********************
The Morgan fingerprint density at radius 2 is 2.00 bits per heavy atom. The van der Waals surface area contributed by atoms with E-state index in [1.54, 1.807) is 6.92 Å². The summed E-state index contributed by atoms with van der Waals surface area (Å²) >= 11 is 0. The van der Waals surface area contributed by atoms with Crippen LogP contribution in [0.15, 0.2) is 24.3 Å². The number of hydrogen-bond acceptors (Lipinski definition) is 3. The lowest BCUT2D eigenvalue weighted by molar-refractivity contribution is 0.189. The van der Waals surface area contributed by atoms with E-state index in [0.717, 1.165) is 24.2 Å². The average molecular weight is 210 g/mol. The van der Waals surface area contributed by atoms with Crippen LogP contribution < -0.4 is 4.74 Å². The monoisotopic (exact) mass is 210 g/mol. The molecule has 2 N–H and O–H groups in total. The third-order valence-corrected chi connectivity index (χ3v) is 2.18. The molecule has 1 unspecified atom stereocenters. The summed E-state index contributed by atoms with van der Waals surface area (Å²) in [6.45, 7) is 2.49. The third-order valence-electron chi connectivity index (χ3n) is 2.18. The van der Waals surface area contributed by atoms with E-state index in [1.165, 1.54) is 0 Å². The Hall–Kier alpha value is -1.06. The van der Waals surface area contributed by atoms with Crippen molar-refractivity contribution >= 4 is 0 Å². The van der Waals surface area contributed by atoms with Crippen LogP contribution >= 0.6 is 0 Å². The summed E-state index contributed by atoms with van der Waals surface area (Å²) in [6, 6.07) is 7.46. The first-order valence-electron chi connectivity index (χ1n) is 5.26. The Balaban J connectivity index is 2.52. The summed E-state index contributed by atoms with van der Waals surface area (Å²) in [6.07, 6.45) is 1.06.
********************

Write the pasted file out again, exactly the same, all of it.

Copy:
The Morgan fingerprint density at radius 2 is 2.00 bits per heavy atom. The van der Waals surface area contributed by atoms with E-state index in [1.54, 1.807) is 6.92 Å². The summed E-state index contributed by atoms with van der Waals surface area (Å²) >= 11 is 0. The van der Waals surface area contributed by atoms with Crippen LogP contribution in [0.15, 0.2) is 24.3 Å². The number of hydrogen-bond acceptors (Lipinski definition) is 3. The lowest BCUT2D eigenvalue weighted by molar-refractivity contribution is 0.189. The van der Waals surface area contributed by atoms with E-state index in [0.717, 1.165) is 24.2 Å². The average molecular weight is 210 g/mol. The van der Waals surface area contributed by atoms with Crippen LogP contribution < -0.4 is 4.74 Å². The monoisotopic (exact) mass is 210 g/mol. The molecule has 2 N–H and O–H groups in total. The third-order valence-corrected chi connectivity index (χ3v) is 2.18. The molecule has 1 unspecified atom stereocenters. The summed E-state index contributed by atoms with van der Waals surface area (Å²) in [6.45, 7) is 2.49. The third-order valence-electron chi connectivity index (χ3n) is 2.18. The van der Waals surface area contributed by atoms with E-state index in [1.165, 1.54) is 0 Å². The Hall–Kier alpha value is -1.06. The van der Waals surface area contributed by atoms with Crippen molar-refractivity contribution >= 4 is 0 Å². The van der Waals surface area contributed by atoms with Crippen LogP contribution >= 0.6 is 0 Å². The summed E-state index contributed by atoms with van der Waals surface area (Å²) in [6, 6.07) is 7.46. The first-order valence-electron chi connectivity index (χ1n) is 5.26. The Balaban J connectivity index is 2.52. The summed E-state index contributed by atoms with van der Waals surface area (Å²) in [6.07, 6.45) is 1.06.